UK Men's Basketball

If the NCAA used Calipari’s coveted S-curve, the Cats might have had a better path

Coach Cal and the Cats react to Kentucky’s NCAA Tournament draw

University of Kentucky head coach John Calipari and basketball players Reid Travis and Keldon Johnson respond to the NCAA Tournament announcement.
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University of Kentucky head coach John Calipari and basketball players Reid Travis and Keldon Johnson respond to the NCAA Tournament announcement.

John Calipari — long a proponent of the S-curve over the NCAA’s current way of bracketing the tournament field — was back at it again this weekend, advocating for his preferred version of placing teams in March Madness.

The S-curve, it’s often argued, would be a more balanced way of setting up the bracket. Instead of the NCAA’s current — and complicated — process of trying to place the top teams in the best possible geographical location, the committee would instead rank the teams, 1-68, and then simply place them in a snake-like order throughout the field.

The No. 1 overall team — in this year’s case, Duke — would get the top spot, followed by Nos. 2, 3 and 4. Then, the No. 5 overall team would be placed in the same region as the No. 4 overall team, followed by the No. 6 team with the No. 3 team, the No. 7 team with the No. 2 team, and the No. 8 team — the “weakest” 2 seed — with the top-ranked No. 1 seed.

And then you snake through the regions again, matching the No. 9 team — “strongest” 3 seed — in the No. 1 overall seed’s region, and so on.

Pretty simple, right?

Calipari’s argument is that this would be a more fair version of the tournament, especially in an age where team travel isn’t that complicated. If a good team on the East Coast gets shipped west, so be it.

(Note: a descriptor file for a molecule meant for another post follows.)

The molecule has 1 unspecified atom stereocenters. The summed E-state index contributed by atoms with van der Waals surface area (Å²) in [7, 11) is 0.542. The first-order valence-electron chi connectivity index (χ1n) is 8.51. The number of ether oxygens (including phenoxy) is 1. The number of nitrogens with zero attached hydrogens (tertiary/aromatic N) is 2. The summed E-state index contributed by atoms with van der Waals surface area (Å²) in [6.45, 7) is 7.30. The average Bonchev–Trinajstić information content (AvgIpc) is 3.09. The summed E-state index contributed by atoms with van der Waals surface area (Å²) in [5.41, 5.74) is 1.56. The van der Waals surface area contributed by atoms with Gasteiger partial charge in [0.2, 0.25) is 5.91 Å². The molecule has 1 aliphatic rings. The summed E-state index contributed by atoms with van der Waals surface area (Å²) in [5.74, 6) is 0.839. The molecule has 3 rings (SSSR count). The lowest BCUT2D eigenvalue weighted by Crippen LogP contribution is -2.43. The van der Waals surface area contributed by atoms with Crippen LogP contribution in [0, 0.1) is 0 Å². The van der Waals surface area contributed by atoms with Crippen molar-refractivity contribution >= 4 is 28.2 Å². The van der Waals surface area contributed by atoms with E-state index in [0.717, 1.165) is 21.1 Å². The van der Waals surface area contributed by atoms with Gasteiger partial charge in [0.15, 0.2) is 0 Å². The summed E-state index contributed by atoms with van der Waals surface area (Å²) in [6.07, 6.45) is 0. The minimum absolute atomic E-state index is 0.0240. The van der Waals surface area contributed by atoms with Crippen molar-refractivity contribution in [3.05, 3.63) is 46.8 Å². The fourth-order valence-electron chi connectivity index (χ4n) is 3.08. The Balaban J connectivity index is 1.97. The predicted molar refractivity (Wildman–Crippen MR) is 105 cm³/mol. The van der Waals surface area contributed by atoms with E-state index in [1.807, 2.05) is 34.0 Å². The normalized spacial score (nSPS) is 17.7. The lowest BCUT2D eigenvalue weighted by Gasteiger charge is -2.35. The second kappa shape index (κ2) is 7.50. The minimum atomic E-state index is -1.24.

“Everybody charters. Doesn’t matter where you’re playing. I believe you should do this,” Calipari said after the Cats’ loss to Tennessee on Saturday. “... Just do the S-curve, it’s easy. But they have a reason why they don’t to do it. I don’t agree with it. But I’m not in the room doing it.”

In Calipari’s perfect world — one where the selection committee embraces the S-curve — his Wildcats would have actually ended up in the nearby Louisville regional, instead of getting sent to Kansas City.

UK was ranked as the No. 7 overall team this year. The S-curve would have matched them with the No. 2 overall team, which is Virginia — the top seed in the South Region in Louisville.

Using the S-curve and the NCAA Selection Committee’s own 1-68 rankings, the top four teams in that South Region would have been Virginia, Kentucky, Texas Tech and Kansas State.

If you go all the way through the 68-team field using the S-curve, the Cats’ first-round opponent would be Colgate, followed by a second-round matchup with either Nevada or Minnesota.

Instead, UK will play Abilene Christian in the first round, and — if the Cats win that one — Wofford or Seton Hall in the second round.

North Carolina, the No. 3 overall team in the tournament, is the No. 1 seed in UK’s region.

Here’s what the full field would look like using the S-curve:

If the NCAA Selection Committee had used the S-curve



EastSouthMidwestWest
1DukeVirginiaNorth CarolinaGonzaga
2MichiganKentuckyMichigan StateTennessee
3HoustonTexas TechLSUPurdue
4Virginia TechKansas StateFlorida StateKansas
5MarquetteAuburnWisconsinMississippi State
6Iowa StateBuffaloMarylandVillanova
7LouisvilleNevadaCincinnatiWofford
8Utah StateOle MissSyracuseVCU
9WashingtonUCFBaylorOklahoma
10FloridaMinnesotaSeton HallIowa
11Ohio StateBelmont/TempleSt. Mary’sSt. John’s/Az St
12LibertyNew Mexico StOregonMurray State
13UC IrvineVermontSaint LouisNortheastern
14Northern KyGeorgia StateOld DominionYale
15MontanaColgateBradleyAbilene Christian
16NC Cent/ND StFDU/Prairie ViewIonaGardner-Webb
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